Because WGA members – 409 of them in Duval, Baker, Clay, and Putnam Counties, including 45 members in Nassau County (each contributing $1,500 annually — the organization has $3.5 million in endowed funds) already had empathy for women in need, Ms. Ligare told the dozens of women in attendance, who gathered at round tables eating salads and cookies in the meeting room at St. Peter’s Episcopal Church, they would get down to business.
“Keep your hankies in your purse,” she said. “We’re here to talk about solutions.”
Affordable housing is the top solution for Wanda Lanier, executive director of Barnabas, a social service agency on Jasmine St. that provides food and healthcare, among other assistance, for people in need.
“Affordable housing is not public housing,” she said.
According to Ms. Lanier, affordable housing means spending no more than 30 percent of income on shelter, and under the government’s income guidelines that’s $500 a month.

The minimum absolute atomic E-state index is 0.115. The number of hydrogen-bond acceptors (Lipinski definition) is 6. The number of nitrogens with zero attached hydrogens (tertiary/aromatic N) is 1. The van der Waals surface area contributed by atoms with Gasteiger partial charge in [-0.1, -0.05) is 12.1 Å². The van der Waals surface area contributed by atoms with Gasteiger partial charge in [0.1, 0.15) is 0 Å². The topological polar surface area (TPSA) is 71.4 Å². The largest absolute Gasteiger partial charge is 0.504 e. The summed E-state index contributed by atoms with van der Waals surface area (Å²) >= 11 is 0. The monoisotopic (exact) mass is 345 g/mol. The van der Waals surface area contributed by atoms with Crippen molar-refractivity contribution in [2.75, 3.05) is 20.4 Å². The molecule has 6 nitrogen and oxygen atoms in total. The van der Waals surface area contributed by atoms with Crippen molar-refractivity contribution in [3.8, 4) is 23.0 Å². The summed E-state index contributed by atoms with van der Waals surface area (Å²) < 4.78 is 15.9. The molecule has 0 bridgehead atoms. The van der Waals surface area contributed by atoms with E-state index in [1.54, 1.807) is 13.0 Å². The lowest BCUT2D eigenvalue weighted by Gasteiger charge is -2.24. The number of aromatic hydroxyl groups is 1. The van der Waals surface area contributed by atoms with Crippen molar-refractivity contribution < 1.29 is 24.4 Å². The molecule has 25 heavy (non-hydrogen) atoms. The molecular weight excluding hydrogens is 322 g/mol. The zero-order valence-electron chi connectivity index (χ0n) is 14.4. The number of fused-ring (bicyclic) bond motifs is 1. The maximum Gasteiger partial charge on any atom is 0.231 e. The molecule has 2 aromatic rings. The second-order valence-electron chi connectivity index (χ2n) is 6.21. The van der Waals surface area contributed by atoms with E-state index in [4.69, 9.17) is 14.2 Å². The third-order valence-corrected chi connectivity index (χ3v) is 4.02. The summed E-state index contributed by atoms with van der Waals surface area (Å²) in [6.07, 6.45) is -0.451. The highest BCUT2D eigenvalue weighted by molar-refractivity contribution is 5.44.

“Can somebody find me an apartment for $500?” she said.
Most people in poverty pay 50 percent or more of their income on housing, she said, and they rely on predatory lenders charging 400 to 500 percent interest rates to help make ends meet because low interest bank loans aren’t an option.
Ms. Lanier said Nassau County organized an Affordable Housing Advisory Committee and is looking into policies to increase opportunities for developers. The next meeting is Feb. 21. There were complaints from a few people in the audience that the group, formed last year and chaired by Commissioner Justin Taylor (email@example.com), was moving at a glacial pace.